YouKnowIGotSoul: I noticed that The Underdogs did some EDM records last year like on the Ciara project. What was the creative process like for an EDM song?

Steven Russell Harts: We knew that we needed to go in a different direction for an artist like Ciara. She’s such an entertainer. We like to work with people who are geniuses at what they do. We called in a couple of people that were excellent at the EDM stuff and we just added our professional flavor to it with the lyrics and the melodies. It turned out excellent. Without vision as a producer, you have such a short lived career. When we get an artist like Ciara, we listen to the radio and we see what’s hot. We don’t want to copy everything that’s out, but we just want to be as fresh as what’s going on. That’s why we took that direction.

YouKnowIGotSoul: Can we expect more EDM records from you guys?

Steven Russell Harts: On the new Troop album “The Return”, it’s going to have 9-10 new songs and we’re definitely going to have dance records. Troop still dances like when we were 20. We’re definitely going to have some of that stuff on our album.

YouKnowIGotSoul: Who else have you had a chance to work with?

Steven Russell Harts: Right now I’m currently in the studio doing a remix to my single “Shelter”. It’s a remix featuring Keith Washington, Howard Hewett, Elliott Yamin, Al B Sure, Joe Little from the Moon Boys and myself. It’s the 2014 version of “Secret Garden”, but it’s my single. I’m actually working on Howard Hewett’s new project. I have his new single called “Better Guy”. You’ll be hearing that pretty soon. I just finished working with Faith Evans. I have a beautiful record on her album called “Thank You, Good Night”. I’m working on KeKe Palmer’s project. I’m recording an album with R&B Diva Michel’le. I’m recording her album as we speak. I’m just staying busy.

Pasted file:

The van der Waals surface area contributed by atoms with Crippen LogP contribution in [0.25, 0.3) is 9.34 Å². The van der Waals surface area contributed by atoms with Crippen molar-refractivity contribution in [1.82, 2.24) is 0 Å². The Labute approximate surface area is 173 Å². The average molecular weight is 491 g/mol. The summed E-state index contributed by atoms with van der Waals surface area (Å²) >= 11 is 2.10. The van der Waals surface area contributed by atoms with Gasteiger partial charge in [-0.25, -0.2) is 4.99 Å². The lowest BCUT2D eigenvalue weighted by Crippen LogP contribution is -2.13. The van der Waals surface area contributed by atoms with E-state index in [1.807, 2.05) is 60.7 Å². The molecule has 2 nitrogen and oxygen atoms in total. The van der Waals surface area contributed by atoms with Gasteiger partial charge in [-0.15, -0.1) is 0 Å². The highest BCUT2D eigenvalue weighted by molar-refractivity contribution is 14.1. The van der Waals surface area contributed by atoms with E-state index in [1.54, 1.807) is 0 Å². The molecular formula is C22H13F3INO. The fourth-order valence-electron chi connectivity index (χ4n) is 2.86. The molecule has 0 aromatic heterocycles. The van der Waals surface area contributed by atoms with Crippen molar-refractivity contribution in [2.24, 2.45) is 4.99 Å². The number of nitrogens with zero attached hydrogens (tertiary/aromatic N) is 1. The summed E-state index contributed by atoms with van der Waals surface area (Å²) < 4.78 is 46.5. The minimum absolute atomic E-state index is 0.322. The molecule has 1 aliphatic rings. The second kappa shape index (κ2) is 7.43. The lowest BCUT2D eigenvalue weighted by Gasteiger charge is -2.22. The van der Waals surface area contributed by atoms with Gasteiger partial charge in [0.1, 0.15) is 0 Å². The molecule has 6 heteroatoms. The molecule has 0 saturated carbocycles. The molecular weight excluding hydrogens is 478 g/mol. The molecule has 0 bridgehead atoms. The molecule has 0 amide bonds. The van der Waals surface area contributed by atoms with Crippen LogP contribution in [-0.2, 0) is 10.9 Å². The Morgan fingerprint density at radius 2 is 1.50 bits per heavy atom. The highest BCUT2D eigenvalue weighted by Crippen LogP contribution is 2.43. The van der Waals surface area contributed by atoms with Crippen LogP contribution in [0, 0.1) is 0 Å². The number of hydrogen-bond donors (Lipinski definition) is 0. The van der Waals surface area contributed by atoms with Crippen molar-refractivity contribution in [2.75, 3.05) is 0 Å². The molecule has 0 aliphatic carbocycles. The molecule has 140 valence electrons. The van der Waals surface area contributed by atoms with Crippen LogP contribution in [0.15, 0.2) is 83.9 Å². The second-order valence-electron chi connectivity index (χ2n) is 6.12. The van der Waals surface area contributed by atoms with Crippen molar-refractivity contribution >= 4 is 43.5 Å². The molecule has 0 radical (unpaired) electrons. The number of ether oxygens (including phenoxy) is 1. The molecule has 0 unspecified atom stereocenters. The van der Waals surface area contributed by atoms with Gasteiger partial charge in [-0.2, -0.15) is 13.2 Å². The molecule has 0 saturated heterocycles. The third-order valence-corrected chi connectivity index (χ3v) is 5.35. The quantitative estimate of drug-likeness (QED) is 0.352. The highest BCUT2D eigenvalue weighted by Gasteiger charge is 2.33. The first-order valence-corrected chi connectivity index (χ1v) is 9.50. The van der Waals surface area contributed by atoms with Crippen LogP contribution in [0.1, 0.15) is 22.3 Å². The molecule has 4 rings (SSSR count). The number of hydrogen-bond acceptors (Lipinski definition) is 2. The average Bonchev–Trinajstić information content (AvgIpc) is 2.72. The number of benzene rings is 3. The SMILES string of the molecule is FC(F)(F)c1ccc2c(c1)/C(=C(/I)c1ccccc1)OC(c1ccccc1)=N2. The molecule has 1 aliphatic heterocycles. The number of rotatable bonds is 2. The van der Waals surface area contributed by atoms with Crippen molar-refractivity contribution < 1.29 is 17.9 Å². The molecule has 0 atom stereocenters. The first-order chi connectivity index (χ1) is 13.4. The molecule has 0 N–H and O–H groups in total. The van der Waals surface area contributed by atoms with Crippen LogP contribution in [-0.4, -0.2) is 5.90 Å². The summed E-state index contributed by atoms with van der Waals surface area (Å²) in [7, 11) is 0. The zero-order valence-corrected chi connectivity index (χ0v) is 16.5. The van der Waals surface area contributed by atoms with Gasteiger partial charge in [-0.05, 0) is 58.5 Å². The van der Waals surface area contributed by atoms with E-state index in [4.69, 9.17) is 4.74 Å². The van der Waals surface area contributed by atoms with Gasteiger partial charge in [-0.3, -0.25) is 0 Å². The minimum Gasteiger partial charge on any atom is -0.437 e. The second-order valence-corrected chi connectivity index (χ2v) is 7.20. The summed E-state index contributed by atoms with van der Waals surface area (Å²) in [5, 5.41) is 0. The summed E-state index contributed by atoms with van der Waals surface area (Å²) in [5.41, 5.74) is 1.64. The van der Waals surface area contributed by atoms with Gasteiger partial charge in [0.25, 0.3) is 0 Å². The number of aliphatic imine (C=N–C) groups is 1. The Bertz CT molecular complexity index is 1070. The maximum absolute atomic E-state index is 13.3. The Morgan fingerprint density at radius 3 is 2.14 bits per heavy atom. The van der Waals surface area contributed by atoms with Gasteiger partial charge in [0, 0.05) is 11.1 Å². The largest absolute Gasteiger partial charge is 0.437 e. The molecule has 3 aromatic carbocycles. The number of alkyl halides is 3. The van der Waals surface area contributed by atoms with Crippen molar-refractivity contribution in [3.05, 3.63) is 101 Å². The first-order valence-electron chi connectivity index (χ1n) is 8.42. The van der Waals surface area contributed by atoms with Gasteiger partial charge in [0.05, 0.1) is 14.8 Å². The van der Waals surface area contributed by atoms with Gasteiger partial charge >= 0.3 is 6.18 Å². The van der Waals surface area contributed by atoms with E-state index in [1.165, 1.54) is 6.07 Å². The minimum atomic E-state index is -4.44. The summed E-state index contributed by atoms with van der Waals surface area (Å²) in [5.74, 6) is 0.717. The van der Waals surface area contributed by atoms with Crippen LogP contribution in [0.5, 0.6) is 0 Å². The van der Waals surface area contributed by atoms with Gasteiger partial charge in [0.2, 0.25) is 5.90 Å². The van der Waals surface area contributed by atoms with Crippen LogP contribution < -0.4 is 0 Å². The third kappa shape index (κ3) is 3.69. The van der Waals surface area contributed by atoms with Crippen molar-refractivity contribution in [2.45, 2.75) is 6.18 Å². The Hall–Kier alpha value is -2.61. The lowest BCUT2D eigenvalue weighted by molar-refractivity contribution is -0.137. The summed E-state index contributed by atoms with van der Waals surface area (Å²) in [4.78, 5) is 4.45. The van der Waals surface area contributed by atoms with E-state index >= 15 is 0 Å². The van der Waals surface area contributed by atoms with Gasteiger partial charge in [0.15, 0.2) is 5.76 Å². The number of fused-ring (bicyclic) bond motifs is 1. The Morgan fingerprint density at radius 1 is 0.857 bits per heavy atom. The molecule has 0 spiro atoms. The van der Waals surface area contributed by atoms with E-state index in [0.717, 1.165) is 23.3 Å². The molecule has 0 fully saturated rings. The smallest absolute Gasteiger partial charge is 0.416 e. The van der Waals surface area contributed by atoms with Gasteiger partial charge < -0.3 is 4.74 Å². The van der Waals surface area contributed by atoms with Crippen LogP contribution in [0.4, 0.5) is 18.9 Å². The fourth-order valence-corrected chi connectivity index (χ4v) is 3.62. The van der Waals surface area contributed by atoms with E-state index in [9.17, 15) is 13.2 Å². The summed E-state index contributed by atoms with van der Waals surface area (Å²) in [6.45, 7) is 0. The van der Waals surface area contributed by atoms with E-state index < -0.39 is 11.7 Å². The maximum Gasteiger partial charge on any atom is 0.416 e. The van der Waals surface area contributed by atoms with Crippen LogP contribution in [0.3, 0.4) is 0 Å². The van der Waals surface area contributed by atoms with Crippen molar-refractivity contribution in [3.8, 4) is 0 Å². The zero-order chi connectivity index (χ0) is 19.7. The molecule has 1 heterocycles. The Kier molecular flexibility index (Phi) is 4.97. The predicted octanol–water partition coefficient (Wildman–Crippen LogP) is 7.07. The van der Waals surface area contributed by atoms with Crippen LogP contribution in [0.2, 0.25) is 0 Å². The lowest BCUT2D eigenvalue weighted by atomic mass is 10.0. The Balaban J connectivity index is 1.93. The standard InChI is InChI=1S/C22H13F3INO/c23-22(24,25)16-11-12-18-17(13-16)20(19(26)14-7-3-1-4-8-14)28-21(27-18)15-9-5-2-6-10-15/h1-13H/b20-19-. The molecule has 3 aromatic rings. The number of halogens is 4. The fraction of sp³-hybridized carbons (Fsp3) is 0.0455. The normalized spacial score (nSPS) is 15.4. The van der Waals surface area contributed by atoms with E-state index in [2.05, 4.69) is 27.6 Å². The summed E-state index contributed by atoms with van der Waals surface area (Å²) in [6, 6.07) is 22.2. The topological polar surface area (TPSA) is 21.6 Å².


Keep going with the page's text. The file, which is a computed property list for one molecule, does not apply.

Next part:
YouKnowIGotSoul: With your current project “The Wedding Singer”, how will you measure success compared to your Troop days?

Steven Russell Harts: It’s so much different. To be honest, when I say “The Wedding Singer” up on iTunes, it was success for me. The fact that the work is finished and the work is up for people to admire and see, that’s success. If I measured myself and my success based on people’s response to it, a lot of times you will be let down. The success for me is having the tenacity and audacity after all the years in the business to have the nerve to do a solo album and be proud of it. That’s success for me.

YouKnowIGotSoul: Anything you’d like to add?

Steven Russell Harts: I would like to add that real R&B is on its way back. I would like for all of the fans to know that they’re getting a piece of me. I don’t just do this for money. I do this because I want my music to be medicine for people. I want my music to help people in situations. I really want my music to be what music was for me when I was growing up. Music was like medicine for me and my mother. When we were sad and didn’t have money, we could always sing and feel better. When things were going great, we would play songs and feel extra great. That’s what I want to bring back because when I listen to the radio, I hear songs that are based on dancing and the club. It’s stuff that’s for the moment, but music should last a lifetime. I’d like for my lyrics to last a lifetime. I’d like for my lyrics to matter to your children when they come up and listen to it. Also I’m also doing a songwriter mixer where you pay some money to hear somebody like myself give clues to writing successful hit records and just giving insight of all the knowledge I have after 27 years in the business. I’m finally giving that back and it’s really a nice thing because not too often do people who aspire to be in the music business, not a lot of time they get to hear from the horse’s mouth. It would be great if you could talk to Quincy Jones and run through his brain. Since I’m that guy from that era, I want to make sure that I give myself back to the people. If anybody is interested in this, you can e-mail me at

Follow Steven Russell Harts on Twitter @StevenRusel.